Thousands of Kurds from Turkey, Syria enter Iraq to battle Islamic State -
IRBIL, Iraq — Kurdish forces pushed Tuesday to retake territory they lost over the weekend to the Islamic State in a major counteroffensive that will test the ability of the best-trained military force in Iraq to confront the radical Islamist group.
Kurdish forces made up of thousands of insurgents from Turkey and Syria attacked Islamic State positions at Sinjar, one of three Iraqi cities that fell to the Islamic State over the weekend, while peshmerga militias loyal to Iraq’s autonomous Kurdistan Regional Government pressed to lift the Islamic State’s siege of the Mosul Dam, Iraq’s largest and an important source of electricity. The Islamists almost overran the dam over the weekend.
U.S. officials said they were working with the Kurdistan Regional Government in Irbil and Iraq’s central government in Baghdad to counter the Islamic State’s advance. But it was unclear what materiel assistance, if any, the United States was lending to the fight.
The entry of the Turkish and Syrian Kurds into the fight in Iraq marked a surprising new stage in the unfolding efforts to counter the Islamic State, and was a reminder that national borders have become insignificant in response to the Islamists, who themselves have proclaimed a caliphate in the areas of Iraq and Syria they control and are also fighting in Lebanon.
The Kurdish fighters identified themselves as “local self-defense” units, known by the Kurdish acronym YPG, which have been active in battling the Islamists in northern Syria for the past two years. But the YPG is generally considered an offshoot of the Kurdistan Workers Party — known as the PKK, its Kurdish initials — a group that’s been fighting for Kurdish independence in Turkey for three decades and that the United States and the European Union consider a terrorist organization.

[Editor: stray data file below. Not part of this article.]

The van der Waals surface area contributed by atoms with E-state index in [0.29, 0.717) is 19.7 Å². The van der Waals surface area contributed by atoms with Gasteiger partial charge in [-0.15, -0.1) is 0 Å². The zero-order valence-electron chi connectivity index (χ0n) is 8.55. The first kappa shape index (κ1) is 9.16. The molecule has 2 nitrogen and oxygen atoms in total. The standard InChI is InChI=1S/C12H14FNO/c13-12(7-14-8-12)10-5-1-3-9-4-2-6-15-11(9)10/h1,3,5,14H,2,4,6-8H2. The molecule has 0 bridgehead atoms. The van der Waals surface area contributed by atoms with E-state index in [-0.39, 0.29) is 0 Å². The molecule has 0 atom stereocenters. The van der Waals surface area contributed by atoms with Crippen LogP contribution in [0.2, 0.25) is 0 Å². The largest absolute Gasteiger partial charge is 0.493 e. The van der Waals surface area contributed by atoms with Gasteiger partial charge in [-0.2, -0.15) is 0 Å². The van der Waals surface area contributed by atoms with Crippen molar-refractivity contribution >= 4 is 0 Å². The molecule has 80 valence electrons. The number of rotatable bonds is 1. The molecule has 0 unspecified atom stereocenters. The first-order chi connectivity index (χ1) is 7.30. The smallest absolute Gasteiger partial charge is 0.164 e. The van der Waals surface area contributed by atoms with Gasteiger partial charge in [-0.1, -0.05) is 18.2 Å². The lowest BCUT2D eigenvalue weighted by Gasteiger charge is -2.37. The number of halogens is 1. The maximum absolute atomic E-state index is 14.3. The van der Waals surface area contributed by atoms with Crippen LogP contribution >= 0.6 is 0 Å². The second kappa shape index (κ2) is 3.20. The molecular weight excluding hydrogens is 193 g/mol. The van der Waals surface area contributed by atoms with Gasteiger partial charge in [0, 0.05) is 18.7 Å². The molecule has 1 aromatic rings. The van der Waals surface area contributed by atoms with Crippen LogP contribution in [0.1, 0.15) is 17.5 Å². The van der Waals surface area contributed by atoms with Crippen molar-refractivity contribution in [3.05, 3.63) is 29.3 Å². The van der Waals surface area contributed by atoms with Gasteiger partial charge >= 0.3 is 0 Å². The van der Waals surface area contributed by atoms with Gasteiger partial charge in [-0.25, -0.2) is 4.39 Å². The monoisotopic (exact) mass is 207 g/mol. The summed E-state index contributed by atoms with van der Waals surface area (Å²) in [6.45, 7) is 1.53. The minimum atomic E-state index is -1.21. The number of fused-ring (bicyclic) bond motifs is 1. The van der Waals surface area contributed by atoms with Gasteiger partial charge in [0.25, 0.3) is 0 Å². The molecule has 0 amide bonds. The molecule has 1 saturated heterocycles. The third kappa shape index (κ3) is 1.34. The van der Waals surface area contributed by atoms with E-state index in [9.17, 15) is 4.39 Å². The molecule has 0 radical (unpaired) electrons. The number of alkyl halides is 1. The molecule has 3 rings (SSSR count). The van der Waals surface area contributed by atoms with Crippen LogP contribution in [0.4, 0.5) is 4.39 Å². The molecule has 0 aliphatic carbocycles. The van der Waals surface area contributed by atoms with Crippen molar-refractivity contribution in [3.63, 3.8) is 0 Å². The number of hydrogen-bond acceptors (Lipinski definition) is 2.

The PKK lent its support to the offensive in a statement posted on its website late Monday. “All Kurds in the north, east, south and west must rise up against the attack on Kurds in Sinjar,” the statement said.
Thousands of Kurdish residents of Sinjar known as Yazidis fled across the deserts and mountains of northern Iraq after the Islamic State seized the city. A religious minority whose beliefs are considered heretical by the radical Sunni Muslims of the Islamic State, Yazidis have been targeted for years by Islamist radicals, including coordinated bombings in 2007 that killed hundreds.
Eyewitness reports from Sinjar described widespread executions of Yazidis who had been unable to flee in time, as well as the destruction of several religious shrines. A member of parliament who is from the area made an emotional plea for help Tuesday.
“The innocent people of Sinjar were slaughtered. Men were killed and women have been taken as slaves by Islamic State fighters,” the member, Vian Dakheel, said on the floor of parliament in Baghdad before bursting into tears and collapsing.
Tens of thousands of Sinjar residents who did escape appear to have been surrounded by Islamic State forces in a mountain range north of the city, where the Iraqi government has attempted to drop supplies to aid what humanitarian groups have called a looming disaster. The extent of the effectiveness of the supply drop couldn’t be confirmed but a top official from Amnesty International in the area said in a statement that the situation was dire.